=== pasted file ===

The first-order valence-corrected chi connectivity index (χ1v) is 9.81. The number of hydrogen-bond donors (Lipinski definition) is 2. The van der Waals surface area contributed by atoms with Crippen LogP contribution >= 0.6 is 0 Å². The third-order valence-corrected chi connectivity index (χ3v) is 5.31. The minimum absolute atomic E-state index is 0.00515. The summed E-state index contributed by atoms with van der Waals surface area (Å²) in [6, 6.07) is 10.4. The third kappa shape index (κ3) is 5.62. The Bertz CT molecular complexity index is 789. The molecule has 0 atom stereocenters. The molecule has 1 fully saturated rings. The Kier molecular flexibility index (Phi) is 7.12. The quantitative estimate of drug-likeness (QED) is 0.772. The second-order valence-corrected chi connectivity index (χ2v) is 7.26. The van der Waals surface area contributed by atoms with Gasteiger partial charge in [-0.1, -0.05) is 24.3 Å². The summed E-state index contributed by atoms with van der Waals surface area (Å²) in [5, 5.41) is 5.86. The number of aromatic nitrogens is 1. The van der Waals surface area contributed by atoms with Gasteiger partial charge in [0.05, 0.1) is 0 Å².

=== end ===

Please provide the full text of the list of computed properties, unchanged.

The first-order valence-corrected chi connectivity index (χ1v) is 9.81. The number of hydrogen-bond donors (Lipinski definition) is 2. The van der Waals surface area contributed by atoms with Crippen LogP contribution >= 0.6 is 0 Å². The third-order valence-corrected chi connectivity index (χ3v) is 5.31. The minimum absolute atomic E-state index is 0.00515. The summed E-state index contributed by atoms with van der Waals surface area (Å²) in [6, 6.07) is 10.4. The third kappa shape index (κ3) is 5.62. The Bertz CT molecular complexity index is 789. The molecule has 0 atom stereocenters. The molecule has 1 fully saturated rings. The Kier molecular flexibility index (Phi) is 7.12. The quantitative estimate of drug-likeness (QED) is 0.772. The second-order valence-corrected chi connectivity index (χ2v) is 7.26. The van der Waals surface area contributed by atoms with Gasteiger partial charge in [-0.1, -0.05) is 24.3 Å². The summed E-state index contributed by atoms with van der Waals surface area (Å²) in [5, 5.41) is 5.86. The number of aromatic nitrogens is 1. The van der Waals surface area contributed by atoms with Gasteiger partial charge in [0.05, 0.1) is 0 Å².